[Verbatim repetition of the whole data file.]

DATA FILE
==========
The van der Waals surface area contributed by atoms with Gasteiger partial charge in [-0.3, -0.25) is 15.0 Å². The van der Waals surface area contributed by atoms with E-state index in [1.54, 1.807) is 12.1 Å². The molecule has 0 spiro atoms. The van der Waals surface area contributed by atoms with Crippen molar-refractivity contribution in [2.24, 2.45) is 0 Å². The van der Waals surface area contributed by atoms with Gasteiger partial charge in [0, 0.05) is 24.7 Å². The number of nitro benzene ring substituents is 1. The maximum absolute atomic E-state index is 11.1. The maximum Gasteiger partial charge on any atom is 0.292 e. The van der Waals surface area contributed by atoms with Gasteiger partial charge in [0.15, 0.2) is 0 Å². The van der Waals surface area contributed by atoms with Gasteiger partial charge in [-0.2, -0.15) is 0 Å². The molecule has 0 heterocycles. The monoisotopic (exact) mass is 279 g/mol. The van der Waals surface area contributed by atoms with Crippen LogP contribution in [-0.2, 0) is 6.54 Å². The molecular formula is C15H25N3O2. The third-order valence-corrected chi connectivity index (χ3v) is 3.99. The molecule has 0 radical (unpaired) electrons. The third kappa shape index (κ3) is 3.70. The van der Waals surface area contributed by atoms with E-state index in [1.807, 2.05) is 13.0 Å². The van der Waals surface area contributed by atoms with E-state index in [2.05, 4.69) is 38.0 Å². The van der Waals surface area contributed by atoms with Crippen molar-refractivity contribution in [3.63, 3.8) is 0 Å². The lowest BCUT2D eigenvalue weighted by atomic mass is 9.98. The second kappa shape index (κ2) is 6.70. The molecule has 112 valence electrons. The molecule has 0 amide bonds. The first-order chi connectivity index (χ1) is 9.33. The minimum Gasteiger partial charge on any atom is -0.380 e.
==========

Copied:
The van der Waals surface area contributed by atoms with Gasteiger partial charge in [-0.3, -0.25) is 15.0 Å². The van der Waals surface area contributed by atoms with E-state index in [1.54, 1.807) is 12.1 Å². The molecule has 0 spiro atoms. The van der Waals surface area contributed by atoms with Crippen molar-refractivity contribution in [2.24, 2.45) is 0 Å². The van der Waals surface area contributed by atoms with Gasteiger partial charge in [0, 0.05) is 24.7 Å². The number of nitro benzene ring substituents is 1. The maximum absolute atomic E-state index is 11.1. The maximum Gasteiger partial charge on any atom is 0.292 e. The van der Waals surface area contributed by atoms with Gasteiger partial charge in [0.15, 0.2) is 0 Å². The van der Waals surface area contributed by atoms with Gasteiger partial charge in [-0.2, -0.15) is 0 Å². The molecule has 0 heterocycles. The monoisotopic (exact) mass is 279 g/mol. The van der Waals surface area contributed by atoms with Crippen LogP contribution in [-0.2, 0) is 6.54 Å². The molecular formula is C15H25N3O2. The third-order valence-corrected chi connectivity index (χ3v) is 3.99. The molecule has 0 radical (unpaired) electrons. The third kappa shape index (κ3) is 3.70. The van der Waals surface area contributed by atoms with E-state index in [1.807, 2.05) is 13.0 Å². The van der Waals surface area contributed by atoms with E-state index in [2.05, 4.69) is 38.0 Å². The van der Waals surface area contributed by atoms with Crippen molar-refractivity contribution in [3.63, 3.8) is 0 Å². The lowest BCUT2D eigenvalue weighted by atomic mass is 9.98. The second kappa shape index (κ2) is 6.70. The molecule has 112 valence electrons. The molecule has 0 amide bonds. The first-order chi connectivity index (χ1) is 9.33. The minimum Gasteiger partial charge on any atom is -0.380 e.